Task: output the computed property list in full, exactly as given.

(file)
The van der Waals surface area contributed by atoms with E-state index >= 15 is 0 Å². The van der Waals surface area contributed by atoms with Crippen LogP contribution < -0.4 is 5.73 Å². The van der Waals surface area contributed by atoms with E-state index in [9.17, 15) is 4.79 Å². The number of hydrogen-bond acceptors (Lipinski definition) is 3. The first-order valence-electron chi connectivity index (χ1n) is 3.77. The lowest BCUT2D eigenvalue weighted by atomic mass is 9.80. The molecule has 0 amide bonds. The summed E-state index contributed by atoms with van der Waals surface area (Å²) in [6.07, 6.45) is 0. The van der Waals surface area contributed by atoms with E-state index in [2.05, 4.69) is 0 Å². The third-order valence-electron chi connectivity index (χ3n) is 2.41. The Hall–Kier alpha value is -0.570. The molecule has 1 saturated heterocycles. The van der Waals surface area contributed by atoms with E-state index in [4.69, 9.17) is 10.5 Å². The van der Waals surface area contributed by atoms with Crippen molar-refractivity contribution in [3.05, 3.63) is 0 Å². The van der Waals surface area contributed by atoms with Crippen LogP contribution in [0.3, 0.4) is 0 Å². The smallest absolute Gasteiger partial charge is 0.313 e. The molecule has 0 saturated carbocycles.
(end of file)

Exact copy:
The van der Waals surface area contributed by atoms with E-state index >= 15 is 0 Å². The van der Waals surface area contributed by atoms with Crippen LogP contribution < -0.4 is 5.73 Å². The van der Waals surface area contributed by atoms with E-state index in [9.17, 15) is 4.79 Å². The number of hydrogen-bond acceptors (Lipinski definition) is 3. The first-order valence-electron chi connectivity index (χ1n) is 3.77. The lowest BCUT2D eigenvalue weighted by atomic mass is 9.80. The molecule has 0 amide bonds. The summed E-state index contributed by atoms with van der Waals surface area (Å²) in [6.07, 6.45) is 0. The van der Waals surface area contributed by atoms with E-state index in [2.05, 4.69) is 0 Å². The third-order valence-electron chi connectivity index (χ3n) is 2.41. The Hall–Kier alpha value is -0.570. The molecule has 1 saturated heterocycles. The van der Waals surface area contributed by atoms with E-state index in [4.69, 9.17) is 10.5 Å². The van der Waals surface area contributed by atoms with Crippen molar-refractivity contribution in [3.05, 3.63) is 0 Å². The van der Waals surface area contributed by atoms with Crippen LogP contribution in [0.3, 0.4) is 0 Å². The smallest absolute Gasteiger partial charge is 0.313 e. The molecule has 0 saturated carbocycles.